artwork by Mikyong Rodgers http://www.mikyong.com


Renowned Canadian Playwright
Morley Shulman 

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SYNOPSIS

JULY 1801. LONDON, ENGLAND. THE HOME OF BENEDICT ARNOLD.  Benedict Arnold, once the greatest general of the American Revolution, is now a feeble, broken man. He is now convinced he will go down in history as the most infamous traitor the world would ever know. A chill wind blows ominously through his room and it begins to snow. In his mind, he is now back in Colonial America, in the early years of the Revolution, where seemingly against all odds, General Arnold—resolute and patriotic—would strive at any cost, to bring freedom to a young, struggling nation.  Benedict Arnold is so revered that George Washington is about to name him second-in-command of the Continental Army—his fervent dream—when Arnold is wounded in battle. Thus, instead, Washington temporarily appoints him military governor of Pennsylvania.

This, however, puts him on a collision course with the civil leader of the colony, Joseph Reed, the sniveling, peevish President of the Supreme Council, and his sassy Chief Advisor, Josephine. Intensely jealous of Arnold, the two plot against him at every turn. The Reeds try to convince Washington that Arnold is a traitor, entertaining the British in his home and marrying Peggy Shippen, the daughter of a loyalist judge.  What’s more, they add, during the British occupation, Peggy had had an affair with the young, dashing, British Intelligence officer, John Andre. Washington will have none of the scandal, and Reed is forced to drum up charges on General Arnold so trivial as that he had used an old army wagon to bring home some new furniture, accusing him of “theft of government property.” Incredibly, General Arnold is found guilty, forcing Washington to re-think his plans to promote Arnold—now fully recovered from his injuries—to second-in-command. Arnold is devastated, and wonders why he should continue risking his life on the field of battle for the very people who are conspiring to defeat him.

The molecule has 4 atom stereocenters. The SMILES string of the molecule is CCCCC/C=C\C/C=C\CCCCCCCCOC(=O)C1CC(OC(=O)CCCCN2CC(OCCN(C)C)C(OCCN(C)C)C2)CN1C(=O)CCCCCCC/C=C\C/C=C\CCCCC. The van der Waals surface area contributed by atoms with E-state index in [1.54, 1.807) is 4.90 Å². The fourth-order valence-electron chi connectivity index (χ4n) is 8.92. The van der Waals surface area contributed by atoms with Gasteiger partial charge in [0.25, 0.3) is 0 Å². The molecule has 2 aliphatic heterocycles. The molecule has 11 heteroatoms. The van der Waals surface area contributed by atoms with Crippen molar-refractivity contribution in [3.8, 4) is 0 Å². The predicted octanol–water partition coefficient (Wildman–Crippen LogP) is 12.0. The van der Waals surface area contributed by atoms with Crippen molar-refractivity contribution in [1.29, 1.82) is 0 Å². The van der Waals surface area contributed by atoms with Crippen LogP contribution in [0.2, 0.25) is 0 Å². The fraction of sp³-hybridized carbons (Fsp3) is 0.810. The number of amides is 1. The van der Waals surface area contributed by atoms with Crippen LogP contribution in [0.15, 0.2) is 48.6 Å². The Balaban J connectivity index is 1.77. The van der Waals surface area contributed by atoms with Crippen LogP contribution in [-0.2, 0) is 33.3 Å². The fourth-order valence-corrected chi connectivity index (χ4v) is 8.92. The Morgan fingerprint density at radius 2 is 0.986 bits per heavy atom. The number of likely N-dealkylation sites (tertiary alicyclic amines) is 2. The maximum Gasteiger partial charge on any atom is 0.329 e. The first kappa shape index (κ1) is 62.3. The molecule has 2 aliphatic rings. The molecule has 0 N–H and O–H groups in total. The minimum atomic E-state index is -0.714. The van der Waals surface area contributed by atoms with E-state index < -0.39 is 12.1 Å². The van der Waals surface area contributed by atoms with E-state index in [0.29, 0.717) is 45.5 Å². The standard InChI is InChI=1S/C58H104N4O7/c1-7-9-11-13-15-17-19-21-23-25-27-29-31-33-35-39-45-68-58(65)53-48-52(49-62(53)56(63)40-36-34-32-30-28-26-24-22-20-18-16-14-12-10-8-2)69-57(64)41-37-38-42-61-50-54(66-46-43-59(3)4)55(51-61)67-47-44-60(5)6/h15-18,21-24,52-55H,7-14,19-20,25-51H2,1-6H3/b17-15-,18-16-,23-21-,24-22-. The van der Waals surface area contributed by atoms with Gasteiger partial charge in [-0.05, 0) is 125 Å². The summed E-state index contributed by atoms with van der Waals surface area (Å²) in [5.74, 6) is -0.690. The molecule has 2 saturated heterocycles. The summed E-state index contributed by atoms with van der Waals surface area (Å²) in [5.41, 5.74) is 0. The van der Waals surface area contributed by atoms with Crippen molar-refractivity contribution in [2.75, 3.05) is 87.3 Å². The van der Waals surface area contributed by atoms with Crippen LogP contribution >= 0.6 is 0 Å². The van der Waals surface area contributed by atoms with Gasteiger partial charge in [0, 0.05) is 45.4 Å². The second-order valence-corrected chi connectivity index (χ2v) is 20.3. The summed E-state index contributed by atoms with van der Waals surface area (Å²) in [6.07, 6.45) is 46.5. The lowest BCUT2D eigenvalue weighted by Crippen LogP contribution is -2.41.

Peggy and John are happy to see Ben’s change of heart, and they urge him, not to resign, but to accept the new position that Washington has offered—commander of the federal arsenal at West Point. That way, when the British “attack,” Ben can claim to be outnumbered, surrender the fort and turn Washington over to the British for trial, thereby effectively ending the war. Ben reluctantly agrees to go along with the scheme.

While John is secretly meeting with General Arnold, Americans attack John’s ship, and he is left to this own devices, traveling on foot through enemy territory—there he is captured, and signed papers implicate General Arnold in the plot as well. Arnold discovers that Washington’s men are on their way to get him, but when he runs to tell his wife, she promptly faints in his arms. With seconds to spare, General Arnold lays her on the bed, and escapes through an open window. Only when he is safely aboard a British ship bound for New York, does he write Washington a letter, pleading on Peggy’s behalf, and asking Washington to send him the two-and-a-half weeks’ back pay he has coming.
When Washington arrives at the Arnolds’ home, Peggy is relieved to discover that he views her merely as an unwitting pawn in her husband’s conspiracy with the British. Her happiness is short-lived, however, when she discovers that John Andre has been captured, and is soon to be executed as a spy.

Arnold meanwhile, discovers that he is not to receive a fraction of the money that he had been promised. Even more devastating is the fact that none of the British soldiers will serve under his command. He is a traitor, after all, they tell him. No one knows who he might turn his back on next. As the realization of his fate creeps ominously over him, the ghosts of his past return, and General Arnold comes to realize at last that no one will remember him as the greatest hero of the American Revolution.
  

 Joseph Reed, President of the Supreme Council

Peggy Arnold, Fervent loyalist and spy for the British army. The second wife of Benedict Arnold.

 Esther Reed, The staunch British citizen who advocated for the colonists, and the historical figure on whom the character of Josephine was based.

Benedict Arnold, Fervent patriot and Revolutionary Gentleman

John Andre, Spy for British General Clinton, and Peggy Arnold's lover.